International Trade Lessons for the New York Times

04/03/2017 12:00am

The New York Times told readers that Mexico is preparing to “play the corn card” in its negotiations with Donald Trump. The piece warns:

“Now corn has taken on a new role — as a powerful lever for Mexican officials in the run-up to talks over Nafta, the North American Free Trade Agreement.

“The reason: Much of the corn that Mexico consumes comes from the United States, making it America’s top agricultural export to its southern neighbor. And even though President Trump appears to be pulling back from his vows to completely overhaul Nafta, Mexico has taken his threats to heart and has begun flexing its own muscle.

“The Mexican government is exploring buying its corn elsewhere — including Argentina or Brazil — as well as increasing domestic production. In a fit of political pique, a Mexican senator even submitted a bill to eliminate corn purchases from the United States within three years.”

It then warns of the potential devastation from this threat:

“The prospect that the United States could lose its largest foreign market for corn and other key products has shaken farming communities throughout the American Midwest, where corn production is a vital part of the economy. The threat is particularly unsettling for many residents of the Corn Belt because much of the region voted overwhelmingly for Mr. Trump in the presidential election.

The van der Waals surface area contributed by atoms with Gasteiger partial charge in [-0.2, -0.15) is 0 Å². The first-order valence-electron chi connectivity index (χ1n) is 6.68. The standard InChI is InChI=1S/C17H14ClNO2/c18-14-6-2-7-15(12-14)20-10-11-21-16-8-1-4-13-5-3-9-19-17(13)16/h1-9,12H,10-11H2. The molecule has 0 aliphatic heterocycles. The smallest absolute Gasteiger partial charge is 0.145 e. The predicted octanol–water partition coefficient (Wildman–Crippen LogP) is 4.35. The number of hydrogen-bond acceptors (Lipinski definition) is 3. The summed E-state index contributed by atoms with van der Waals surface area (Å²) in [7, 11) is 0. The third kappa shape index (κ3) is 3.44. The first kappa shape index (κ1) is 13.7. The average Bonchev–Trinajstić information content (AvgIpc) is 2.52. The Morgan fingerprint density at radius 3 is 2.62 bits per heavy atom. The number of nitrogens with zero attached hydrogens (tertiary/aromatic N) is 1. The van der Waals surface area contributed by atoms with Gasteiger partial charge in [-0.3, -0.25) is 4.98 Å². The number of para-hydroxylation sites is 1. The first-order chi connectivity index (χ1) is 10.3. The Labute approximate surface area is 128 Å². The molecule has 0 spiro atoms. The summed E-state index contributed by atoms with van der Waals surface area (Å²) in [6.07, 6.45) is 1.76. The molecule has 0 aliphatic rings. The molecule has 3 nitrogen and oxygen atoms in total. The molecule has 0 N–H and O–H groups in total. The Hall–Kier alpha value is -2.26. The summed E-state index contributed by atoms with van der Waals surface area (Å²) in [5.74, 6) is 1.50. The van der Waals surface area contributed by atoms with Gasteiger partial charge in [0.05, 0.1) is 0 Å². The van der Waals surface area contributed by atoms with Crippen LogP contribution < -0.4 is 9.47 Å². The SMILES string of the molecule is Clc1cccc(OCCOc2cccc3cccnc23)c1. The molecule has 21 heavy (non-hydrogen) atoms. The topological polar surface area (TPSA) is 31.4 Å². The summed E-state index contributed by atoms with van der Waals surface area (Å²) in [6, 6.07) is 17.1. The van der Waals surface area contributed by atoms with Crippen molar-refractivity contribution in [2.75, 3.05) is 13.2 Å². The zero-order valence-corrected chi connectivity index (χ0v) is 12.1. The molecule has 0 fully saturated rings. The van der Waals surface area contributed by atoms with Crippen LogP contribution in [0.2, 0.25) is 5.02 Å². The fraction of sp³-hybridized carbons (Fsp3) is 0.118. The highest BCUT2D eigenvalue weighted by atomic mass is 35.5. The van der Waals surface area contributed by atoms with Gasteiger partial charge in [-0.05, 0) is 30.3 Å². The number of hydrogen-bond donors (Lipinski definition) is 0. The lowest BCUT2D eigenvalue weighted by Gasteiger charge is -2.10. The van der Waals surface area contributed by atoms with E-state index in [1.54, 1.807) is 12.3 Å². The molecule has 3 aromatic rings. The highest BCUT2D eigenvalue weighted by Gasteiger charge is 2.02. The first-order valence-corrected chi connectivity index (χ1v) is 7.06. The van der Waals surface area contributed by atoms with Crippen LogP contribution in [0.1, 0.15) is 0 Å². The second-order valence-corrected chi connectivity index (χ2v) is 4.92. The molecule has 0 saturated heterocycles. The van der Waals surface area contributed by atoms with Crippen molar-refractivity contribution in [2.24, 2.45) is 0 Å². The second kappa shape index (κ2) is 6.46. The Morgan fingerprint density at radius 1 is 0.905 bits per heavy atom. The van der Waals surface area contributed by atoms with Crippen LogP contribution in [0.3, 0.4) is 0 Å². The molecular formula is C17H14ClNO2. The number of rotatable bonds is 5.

“‘If we lose Mexico as a customer, it will be absolutely devastating to the ag economy,’ said Philip Gordon, 68, who grows corn, soybeans and wheat on a farm in Saline, Mich., that has been in his family for 140 years.”

Okay, I hate to spoil a good scare story with a dose of reality, but let’s think this one through for a moment. According to the piece, instead of buying corn from the United States, Mexico might buy it from Argentina or Brazil. So, we’ll lose our Mexican market to these two countries.

But who is buying corn from Argentina and Brazil now? If this corn had previously been going to other countries, then presumably these other countries will be looking to buy corn from someone else, like perhaps U.S. farmers?

It is of course possible that Argentina and Brazil will switch production away from other crops to corn to meet Mexico’s demand, but that would likely leave openings in these other crops for U.S. farmers. The transition to new markets for corn crops or a switch from corn to the crops vacated by Brazil and Argentina would not be costless, but it also may not imply the sort of devastation promised by the New York Times.

See, market economies are flexible. This is something that economists know, as should reporters who write on economic issues. This may undermine scare stories that are being told to push an agenda, but life is tough.

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